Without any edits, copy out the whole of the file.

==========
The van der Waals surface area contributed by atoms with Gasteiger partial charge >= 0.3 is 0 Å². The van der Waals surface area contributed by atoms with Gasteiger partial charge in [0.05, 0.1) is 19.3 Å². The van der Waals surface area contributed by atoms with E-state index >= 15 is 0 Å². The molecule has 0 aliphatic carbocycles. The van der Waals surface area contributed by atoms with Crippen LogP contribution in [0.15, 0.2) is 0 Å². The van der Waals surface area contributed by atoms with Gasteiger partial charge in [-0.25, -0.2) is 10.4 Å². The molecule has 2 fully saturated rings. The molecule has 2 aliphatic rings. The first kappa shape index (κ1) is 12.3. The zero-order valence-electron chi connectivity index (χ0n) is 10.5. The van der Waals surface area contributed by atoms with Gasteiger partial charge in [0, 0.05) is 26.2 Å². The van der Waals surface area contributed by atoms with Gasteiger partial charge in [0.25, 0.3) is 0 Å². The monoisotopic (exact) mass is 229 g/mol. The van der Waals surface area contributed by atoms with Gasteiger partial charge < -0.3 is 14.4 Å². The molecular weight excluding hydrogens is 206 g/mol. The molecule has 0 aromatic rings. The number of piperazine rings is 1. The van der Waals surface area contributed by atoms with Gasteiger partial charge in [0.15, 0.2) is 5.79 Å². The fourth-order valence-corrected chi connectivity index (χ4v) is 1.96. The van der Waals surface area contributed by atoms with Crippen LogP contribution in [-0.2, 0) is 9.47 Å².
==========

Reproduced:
The van der Waals surface area contributed by atoms with Gasteiger partial charge >= 0.3 is 0 Å². The van der Waals surface area contributed by atoms with Gasteiger partial charge in [0.05, 0.1) is 19.3 Å². The van der Waals surface area contributed by atoms with E-state index >= 15 is 0 Å². The molecule has 0 aliphatic carbocycles. The van der Waals surface area contributed by atoms with Crippen LogP contribution in [0.15, 0.2) is 0 Å². The van der Waals surface area contributed by atoms with Gasteiger partial charge in [-0.25, -0.2) is 10.4 Å². The molecule has 2 fully saturated rings. The molecule has 2 aliphatic rings. The first kappa shape index (κ1) is 12.3. The zero-order valence-electron chi connectivity index (χ0n) is 10.5. The van der Waals surface area contributed by atoms with Gasteiger partial charge in [0, 0.05) is 26.2 Å². The van der Waals surface area contributed by atoms with Gasteiger partial charge in [0.25, 0.3) is 0 Å². The monoisotopic (exact) mass is 229 g/mol. The van der Waals surface area contributed by atoms with Gasteiger partial charge < -0.3 is 14.4 Å². The molecular weight excluding hydrogens is 206 g/mol. The molecule has 0 aromatic rings. The number of piperazine rings is 1. The van der Waals surface area contributed by atoms with Gasteiger partial charge in [0.15, 0.2) is 5.79 Å². The fourth-order valence-corrected chi connectivity index (χ4v) is 1.96. The van der Waals surface area contributed by atoms with Crippen LogP contribution in [-0.2, 0) is 9.47 Å².